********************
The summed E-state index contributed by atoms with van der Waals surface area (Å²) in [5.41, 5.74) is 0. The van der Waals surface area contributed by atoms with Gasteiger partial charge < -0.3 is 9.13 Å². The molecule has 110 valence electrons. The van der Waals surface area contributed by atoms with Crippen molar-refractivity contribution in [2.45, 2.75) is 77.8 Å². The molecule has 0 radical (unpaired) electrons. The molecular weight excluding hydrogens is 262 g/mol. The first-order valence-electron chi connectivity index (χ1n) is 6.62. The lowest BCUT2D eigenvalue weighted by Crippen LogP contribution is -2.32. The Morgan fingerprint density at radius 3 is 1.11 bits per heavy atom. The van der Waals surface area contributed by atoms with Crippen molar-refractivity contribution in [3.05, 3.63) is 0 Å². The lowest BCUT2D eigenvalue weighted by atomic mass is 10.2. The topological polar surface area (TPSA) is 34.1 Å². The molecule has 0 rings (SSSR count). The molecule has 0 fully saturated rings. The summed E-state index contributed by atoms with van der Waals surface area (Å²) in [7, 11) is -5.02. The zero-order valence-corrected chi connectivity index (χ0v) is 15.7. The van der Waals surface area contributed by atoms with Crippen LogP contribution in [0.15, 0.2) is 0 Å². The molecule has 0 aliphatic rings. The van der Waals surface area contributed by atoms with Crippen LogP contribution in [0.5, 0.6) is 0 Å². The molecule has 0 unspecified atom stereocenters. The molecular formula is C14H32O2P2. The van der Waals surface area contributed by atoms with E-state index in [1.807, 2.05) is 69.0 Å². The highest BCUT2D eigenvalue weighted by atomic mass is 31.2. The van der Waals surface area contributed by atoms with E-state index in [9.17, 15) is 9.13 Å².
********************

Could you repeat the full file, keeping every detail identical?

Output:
The summed E-state index contributed by atoms with van der Waals surface area (Å²) in [5.41, 5.74) is 0. The van der Waals surface area contributed by atoms with Gasteiger partial charge < -0.3 is 9.13 Å². The molecule has 110 valence electrons. The van der Waals surface area contributed by atoms with Crippen molar-refractivity contribution in [2.45, 2.75) is 77.8 Å². The molecule has 0 radical (unpaired) electrons. The molecular weight excluding hydrogens is 262 g/mol. The first-order valence-electron chi connectivity index (χ1n) is 6.62. The lowest BCUT2D eigenvalue weighted by Crippen LogP contribution is -2.32. The Morgan fingerprint density at radius 3 is 1.11 bits per heavy atom. The van der Waals surface area contributed by atoms with Crippen molar-refractivity contribution in [3.05, 3.63) is 0 Å². The lowest BCUT2D eigenvalue weighted by atomic mass is 10.2. The topological polar surface area (TPSA) is 34.1 Å². The molecule has 0 rings (SSSR count). The molecule has 0 fully saturated rings. The summed E-state index contributed by atoms with van der Waals surface area (Å²) in [7, 11) is -5.02. The zero-order valence-corrected chi connectivity index (χ0v) is 15.7. The van der Waals surface area contributed by atoms with Crippen LogP contribution in [0.15, 0.2) is 0 Å². The molecule has 0 aliphatic rings. The van der Waals surface area contributed by atoms with Crippen LogP contribution in [0.5, 0.6) is 0 Å². The molecule has 0 unspecified atom stereocenters. The molecular formula is C14H32O2P2. The van der Waals surface area contributed by atoms with E-state index in [1.807, 2.05) is 69.0 Å². The highest BCUT2D eigenvalue weighted by atomic mass is 31.2. The van der Waals surface area contributed by atoms with E-state index in [9.17, 15) is 9.13 Å².